Irish general election: Who is Mary Lou McDonald?
It is two years exactly since Mary Lou McDonald was anointed as Sinn Féin president, taking over from Gerry Adams after 34 years.
Since then, the Dublin politician has sought to distance her party from criticism about its historic links to IRA violence.
The surge in support for Sinn Féin over the course of the general election campaign may suggest her leadership has helped the party chart a new course.
Mary Lou McDonald's upbringing is very different from other leading Sinn Féin politicians.
The 50-year-old comes from a middle-class background and was brought up in Rathgar, viewed as one of Dublin's most desirable suburbs.
She went to a private fee-paying school and became interested in politics in her teens, but it was not Sinn Féin that initially caught her eye.
In the late 1990s, she joined Fianna Fáil in Dublin West and her political opponents say she was keen to climb the political ladder.
However, Mrs McDonald has said her switch to Sinn Féin was more about policy than personal ambition, arguing that she is a supporter of Irish unity to her core.
In 2002, Mrs McDonald was Sinn Féin's candidate in Dublin West, but failed to win a seat in the Dáil (Irish parliament).
However, in 2004 she made history by becoming the party's first MEP and in 2009 became the vice-president of Sinn Féin.
Her role in Europe gave her a profile, and in 2011 she was elected as a member of the Dáil for Dublin Central.
Mrs McDonald's style in the Dáil drew attention, as she became known for clashing with the larger parties. For their part, they have always said they will not work in government with Sinn Féin as coalition partners.
Last year, Sinn Féin suffered setbacks across local government and European elections in Northern Ireland and the Republic of Ireland - leading to questions about Mrs McDonald's leadership.
However, all those concerns seem to have disappeared in this election campaign, as the long-standing politician has seemed at home while out canvassing and opinion polls reported a dramatic rise in the party's chances this time around - and the polls proved to be right.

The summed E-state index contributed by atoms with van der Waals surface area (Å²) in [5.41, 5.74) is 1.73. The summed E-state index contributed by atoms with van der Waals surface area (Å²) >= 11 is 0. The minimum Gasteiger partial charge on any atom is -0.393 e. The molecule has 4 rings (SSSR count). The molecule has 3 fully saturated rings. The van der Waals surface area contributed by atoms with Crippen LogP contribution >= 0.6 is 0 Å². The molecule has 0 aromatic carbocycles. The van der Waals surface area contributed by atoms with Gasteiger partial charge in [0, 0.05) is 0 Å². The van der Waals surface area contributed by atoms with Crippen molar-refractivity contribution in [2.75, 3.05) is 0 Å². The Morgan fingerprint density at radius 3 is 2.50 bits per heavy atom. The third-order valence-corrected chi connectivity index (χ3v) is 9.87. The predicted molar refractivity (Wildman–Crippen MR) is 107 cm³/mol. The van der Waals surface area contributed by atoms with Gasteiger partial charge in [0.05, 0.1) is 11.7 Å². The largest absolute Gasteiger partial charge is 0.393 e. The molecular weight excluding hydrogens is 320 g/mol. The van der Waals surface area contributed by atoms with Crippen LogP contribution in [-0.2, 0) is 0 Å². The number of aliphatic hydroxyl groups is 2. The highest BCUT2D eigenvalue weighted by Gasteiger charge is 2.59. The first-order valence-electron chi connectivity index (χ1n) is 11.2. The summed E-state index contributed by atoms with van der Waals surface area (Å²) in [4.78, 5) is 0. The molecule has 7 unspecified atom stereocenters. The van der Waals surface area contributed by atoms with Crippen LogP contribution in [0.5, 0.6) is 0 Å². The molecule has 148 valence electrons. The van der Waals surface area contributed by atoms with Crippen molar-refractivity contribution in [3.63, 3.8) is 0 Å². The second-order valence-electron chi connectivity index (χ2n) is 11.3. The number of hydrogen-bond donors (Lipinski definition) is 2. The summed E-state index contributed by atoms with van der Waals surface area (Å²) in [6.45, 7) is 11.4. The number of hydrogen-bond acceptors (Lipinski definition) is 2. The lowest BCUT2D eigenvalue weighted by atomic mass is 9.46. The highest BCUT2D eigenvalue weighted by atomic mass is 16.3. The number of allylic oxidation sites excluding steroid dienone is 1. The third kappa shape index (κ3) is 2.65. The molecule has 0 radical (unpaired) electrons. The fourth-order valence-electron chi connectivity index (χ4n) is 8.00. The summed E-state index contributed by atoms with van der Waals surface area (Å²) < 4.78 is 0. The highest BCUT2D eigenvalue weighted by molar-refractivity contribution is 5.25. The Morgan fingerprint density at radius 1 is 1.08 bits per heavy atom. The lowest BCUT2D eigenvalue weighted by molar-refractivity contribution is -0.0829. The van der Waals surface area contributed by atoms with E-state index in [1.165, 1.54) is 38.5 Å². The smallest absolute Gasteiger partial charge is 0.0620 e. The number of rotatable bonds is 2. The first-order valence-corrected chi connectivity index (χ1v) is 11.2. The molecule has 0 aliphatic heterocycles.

Social issues stance
As Sinn Féin's numbers have improved, Fine Gael and Fianna Fáil have repeated their opposition to the party being in government, arguing its past and its policies would be damaging.
However, Mrs McDonald's stance on social issues has drawn some new voters towards Sinn Féin.
She was a vocal supporter of the campaign to overturn the ban on abortion in the Republic of Ireland, and later that year the party changed its policy to back abortions within the first 12 weeks of pregnancy.
There have, however, been moments since she took over as party president that have caused difficulties for Mrs McDonald.
In July 2018, she was accused of rowing back on party policy when she said a border poll should not be held while uncertainty around Brexit remained.
That was in stark contrast with Sinn Féin's previous assertions that a referendum on a united Ireland cannot come soon enough.
Praise she received for using the word "Londonderry" in a video on social media after a trip to the city, was overshadowed when she was criticised the following year for posing with a banner reading "England get out of Ireland" during a St Patrick's Day parade in New York.
Despite a strong election campaign so far, there has been criticism of how her party has handled the controversy surrounding the murder of a County Armagh man in 2007.
During RTÉ's Prime Time leaders' debate, Mrs McDonald was asked about comments made by the party's Conor Murphy shortly after the killing, that Paul Quinn had been involved in "criminality and smuggling".
Mr Quinn's family had called for Mr Murphy to retract the remarks and apologise publicly, something Mrs McDonald said he would do - but she said she would not ask him to step down from his current role as the Stormont finance minister.
However, it is unlikely that the party's handling of this matter damaged its chances in Saturday's general election.
This outcome of the vote will not see Mrs McDonald becoming the next taoiseach (Irish PM) - the party only ran 42 candidates across the 39 constituencies with 160 seats up for grabs.
There is a possibility, if things do not go as the bigger parties hope, that the Sinn Féin president could however be in with a chance of becoming tánaiste (deputy prime minister).
Going into government in the Republic of Ireland would represent a huge step for the party - but also a new test for Mary Lou McDonald's leadership.